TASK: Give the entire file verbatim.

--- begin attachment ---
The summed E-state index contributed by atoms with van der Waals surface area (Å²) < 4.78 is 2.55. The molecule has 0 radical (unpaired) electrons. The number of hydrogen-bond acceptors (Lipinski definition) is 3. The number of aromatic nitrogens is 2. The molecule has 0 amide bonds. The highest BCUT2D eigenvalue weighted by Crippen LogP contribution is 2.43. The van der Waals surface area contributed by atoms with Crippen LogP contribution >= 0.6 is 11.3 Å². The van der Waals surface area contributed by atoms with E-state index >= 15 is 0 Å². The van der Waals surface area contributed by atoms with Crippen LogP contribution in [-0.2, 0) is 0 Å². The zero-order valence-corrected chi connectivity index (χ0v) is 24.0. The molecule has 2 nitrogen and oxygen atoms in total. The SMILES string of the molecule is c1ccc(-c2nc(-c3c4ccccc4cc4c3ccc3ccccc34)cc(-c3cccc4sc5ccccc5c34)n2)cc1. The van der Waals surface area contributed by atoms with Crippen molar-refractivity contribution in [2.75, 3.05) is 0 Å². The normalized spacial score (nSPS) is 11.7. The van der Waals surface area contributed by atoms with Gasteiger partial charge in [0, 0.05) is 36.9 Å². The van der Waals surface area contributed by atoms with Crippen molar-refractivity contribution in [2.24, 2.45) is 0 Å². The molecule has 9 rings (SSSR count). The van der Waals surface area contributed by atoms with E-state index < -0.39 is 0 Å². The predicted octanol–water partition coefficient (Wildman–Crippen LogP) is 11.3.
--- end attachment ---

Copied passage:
The summed E-state index contributed by atoms with van der Waals surface area (Å²) < 4.78 is 2.55. The molecule has 0 radical (unpaired) electrons. The number of hydrogen-bond acceptors (Lipinski definition) is 3. The number of aromatic nitrogens is 2. The molecule has 0 amide bonds. The highest BCUT2D eigenvalue weighted by Crippen LogP contribution is 2.43. The van der Waals surface area contributed by atoms with Crippen LogP contribution >= 0.6 is 11.3 Å². The van der Waals surface area contributed by atoms with E-state index >= 15 is 0 Å². The van der Waals surface area contributed by atoms with Crippen LogP contribution in [-0.2, 0) is 0 Å². The zero-order valence-corrected chi connectivity index (χ0v) is 24.0. The molecule has 2 nitrogen and oxygen atoms in total. The SMILES string of the molecule is c1ccc(-c2nc(-c3c4ccccc4cc4c3ccc3ccccc34)cc(-c3cccc4sc5ccccc5c34)n2)cc1. The van der Waals surface area contributed by atoms with Crippen molar-refractivity contribution in [2.75, 3.05) is 0 Å². The normalized spacial score (nSPS) is 11.7. The van der Waals surface area contributed by atoms with Gasteiger partial charge in [0, 0.05) is 36.9 Å². The van der Waals surface area contributed by atoms with Crippen molar-refractivity contribution in [2.24, 2.45) is 0 Å². The molecule has 9 rings (SSSR count). The van der Waals surface area contributed by atoms with E-state index < -0.39 is 0 Å². The predicted octanol–water partition coefficient (Wildman–Crippen LogP) is 11.3.